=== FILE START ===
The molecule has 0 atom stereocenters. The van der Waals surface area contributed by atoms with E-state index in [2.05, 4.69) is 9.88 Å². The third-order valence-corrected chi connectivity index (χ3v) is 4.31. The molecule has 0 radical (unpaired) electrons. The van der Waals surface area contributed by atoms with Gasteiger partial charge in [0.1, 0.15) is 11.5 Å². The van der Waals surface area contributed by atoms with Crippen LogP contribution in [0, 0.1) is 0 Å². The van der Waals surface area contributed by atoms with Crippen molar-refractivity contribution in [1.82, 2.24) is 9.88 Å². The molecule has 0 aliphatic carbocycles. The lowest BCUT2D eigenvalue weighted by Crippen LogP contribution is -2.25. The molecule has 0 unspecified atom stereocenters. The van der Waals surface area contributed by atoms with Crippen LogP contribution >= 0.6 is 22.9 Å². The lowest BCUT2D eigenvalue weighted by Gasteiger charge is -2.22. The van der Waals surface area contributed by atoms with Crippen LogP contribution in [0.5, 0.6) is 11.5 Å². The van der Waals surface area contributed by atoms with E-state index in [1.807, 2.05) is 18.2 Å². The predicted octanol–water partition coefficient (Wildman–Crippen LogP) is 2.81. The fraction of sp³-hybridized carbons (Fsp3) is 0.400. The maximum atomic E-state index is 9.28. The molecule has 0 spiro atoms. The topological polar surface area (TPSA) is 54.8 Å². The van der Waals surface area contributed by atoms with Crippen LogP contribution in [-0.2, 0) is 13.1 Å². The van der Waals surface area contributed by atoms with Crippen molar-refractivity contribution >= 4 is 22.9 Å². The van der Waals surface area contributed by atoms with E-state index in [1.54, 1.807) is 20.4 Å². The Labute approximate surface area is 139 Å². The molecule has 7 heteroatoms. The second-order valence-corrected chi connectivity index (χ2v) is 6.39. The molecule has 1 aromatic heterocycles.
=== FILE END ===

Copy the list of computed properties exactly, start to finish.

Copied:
The molecule has 0 atom stereocenters. The van der Waals surface area contributed by atoms with E-state index in [2.05, 4.69) is 9.88 Å². The third-order valence-corrected chi connectivity index (χ3v) is 4.31. The molecule has 0 radical (unpaired) electrons. The van der Waals surface area contributed by atoms with Gasteiger partial charge in [0.1, 0.15) is 11.5 Å². The van der Waals surface area contributed by atoms with Crippen LogP contribution in [0, 0.1) is 0 Å². The van der Waals surface area contributed by atoms with Crippen molar-refractivity contribution in [1.82, 2.24) is 9.88 Å². The molecule has 0 aliphatic carbocycles. The lowest BCUT2D eigenvalue weighted by Crippen LogP contribution is -2.25. The molecule has 0 unspecified atom stereocenters. The van der Waals surface area contributed by atoms with Crippen LogP contribution >= 0.6 is 22.9 Å². The lowest BCUT2D eigenvalue weighted by Gasteiger charge is -2.22. The van der Waals surface area contributed by atoms with Crippen LogP contribution in [0.5, 0.6) is 11.5 Å². The van der Waals surface area contributed by atoms with E-state index in [1.807, 2.05) is 18.2 Å². The predicted octanol–water partition coefficient (Wildman–Crippen LogP) is 2.81. The fraction of sp³-hybridized carbons (Fsp3) is 0.400. The maximum atomic E-state index is 9.28. The molecule has 0 spiro atoms. The topological polar surface area (TPSA) is 54.8 Å². The van der Waals surface area contributed by atoms with Crippen LogP contribution in [-0.2, 0) is 13.1 Å². The van der Waals surface area contributed by atoms with Crippen molar-refractivity contribution >= 4 is 22.9 Å². The van der Waals surface area contributed by atoms with E-state index in [1.54, 1.807) is 20.4 Å². The Labute approximate surface area is 139 Å². The molecule has 7 heteroatoms. The second-order valence-corrected chi connectivity index (χ2v) is 6.39. The molecule has 1 aromatic heterocycles.